In children with intermittent abdominal pain or unexplained crying episodes, consider intussusception on your differential, as more than half are missed on initial presentation, which can be subtle. Late presentations can include bowel perforation, peritonitis, sepsis, and shock. If diagnosed, arrange for enema reduction or transfer to a facility with this capability.
Waseem M, Rosenberg HK. Intussusception. Pedi Emer Care. Nov 2008, 24(11): 793-800.
Gluckman S, Karpelowsky J, Webster AC, McGee RG. Management for intussusception in children. Cochrane Review of Systematic Databases. 2017; Issue 6.
Keywords: NAT, non-accidental trauma, abusive head trauma, intra-abdominal injury, burns (PubMed Search)
In addition to suspicion of NAT with traumatic brain injury and burns, remember these other high risk injuries and features:
- Duodenal injuries in children <4 y/o
- Frena injuries in non-ambulating children
- Proximal and midshaft humeral fractures > supracondylar fractures
- Any bruising on the trunk, ears, neck, or with larger size or pattern
- Delay in seeking care, inconsistent history, mechanism inconsistent with developmental age, and blame of a sibling or other child inflicting harm are all historical features also high risk.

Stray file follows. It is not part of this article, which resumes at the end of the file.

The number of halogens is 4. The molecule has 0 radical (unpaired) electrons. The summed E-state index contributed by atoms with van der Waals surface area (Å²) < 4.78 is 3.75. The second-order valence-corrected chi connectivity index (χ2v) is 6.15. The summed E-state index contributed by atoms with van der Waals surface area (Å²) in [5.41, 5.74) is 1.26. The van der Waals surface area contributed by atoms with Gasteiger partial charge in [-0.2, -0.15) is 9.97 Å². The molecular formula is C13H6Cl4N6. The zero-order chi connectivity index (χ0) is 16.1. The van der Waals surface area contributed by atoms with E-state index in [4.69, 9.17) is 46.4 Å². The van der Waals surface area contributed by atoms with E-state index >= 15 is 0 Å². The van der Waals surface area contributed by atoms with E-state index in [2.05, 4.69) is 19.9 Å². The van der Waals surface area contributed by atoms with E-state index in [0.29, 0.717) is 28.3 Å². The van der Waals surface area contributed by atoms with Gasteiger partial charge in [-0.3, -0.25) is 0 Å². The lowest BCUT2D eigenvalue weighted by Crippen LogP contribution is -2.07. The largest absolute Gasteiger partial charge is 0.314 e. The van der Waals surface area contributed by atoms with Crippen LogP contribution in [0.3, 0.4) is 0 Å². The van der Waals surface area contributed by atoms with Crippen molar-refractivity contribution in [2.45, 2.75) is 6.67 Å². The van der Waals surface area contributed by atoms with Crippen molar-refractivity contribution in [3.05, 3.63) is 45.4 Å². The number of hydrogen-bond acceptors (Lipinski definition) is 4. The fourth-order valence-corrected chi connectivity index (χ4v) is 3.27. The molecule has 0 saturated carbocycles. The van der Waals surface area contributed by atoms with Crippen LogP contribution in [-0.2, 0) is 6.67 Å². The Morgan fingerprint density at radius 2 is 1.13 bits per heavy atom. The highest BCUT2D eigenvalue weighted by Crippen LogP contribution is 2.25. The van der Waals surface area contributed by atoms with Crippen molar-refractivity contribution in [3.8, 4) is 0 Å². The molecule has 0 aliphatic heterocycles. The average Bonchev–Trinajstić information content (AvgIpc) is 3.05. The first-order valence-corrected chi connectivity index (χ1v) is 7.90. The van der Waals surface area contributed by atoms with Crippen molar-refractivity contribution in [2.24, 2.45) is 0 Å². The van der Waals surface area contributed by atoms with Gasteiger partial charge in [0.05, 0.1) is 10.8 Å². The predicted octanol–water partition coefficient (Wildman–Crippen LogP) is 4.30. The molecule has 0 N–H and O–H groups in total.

Non-accidental trauma (NAT) continues to be a sad, but prevelant pathology in the United States. It is estimated that one million children in the US have been victims of maltreatment. As high as one third of children with NAT had the abuse missed on prior medical evaluation. There are several screening tools and clinical prediction rules that have been developed for clinical use, but none are to be used as substitutes for full skeletal survey and CT scan when indicated.
TEN-4 (clinical prediction rule): 97% sensitivity, 84% specificity with regards to NAT in the setting of bruising by age, location and characteristic.
PEDIBIRN (clinical prediction rule): 96% sensitive, 43% specificity with regards to abusive head trauma in children less than 3 years old.
PredAHT (clinical prediction rule): 72% sensitive, 86% specificity, also for abusive head trauma less than 3 years old.
PIBIS (screening tool): scoring system for well appearing infants presenting with brief resolved unexplained event (BRUE), previously called apparent life threatening event or ALTE.
Escobar, MA, et al. The association of nonaccidental trauma with historical factors, examination findings, and diagnostic testing during the initial trauma evaluation. Journal Trauma Acute Care Surgery. 2017; 82(6).
Keywords: Pediatrics, Bronchiolitis, Respiratory Decompensation, Risk factors (PubMed Search)
Bronchiolitis season will soon be upon us. Here are some risk factors for children under 2 y/o with bronchiolitis, who may be more likely to suffer respiratory decompensation:
1. Age under 9 months
2. Black race
3. Hypoxia documented in the ED
4. Persisent accessory muscle use.
Bottom Line: Consider providing respiratory support sooner than later in bronchiolitic infants with risk factors for decompensation. For HFNC, start at 1.5 - 2.0 L/kg/min, and titrate to work of breathing and 02 saturations.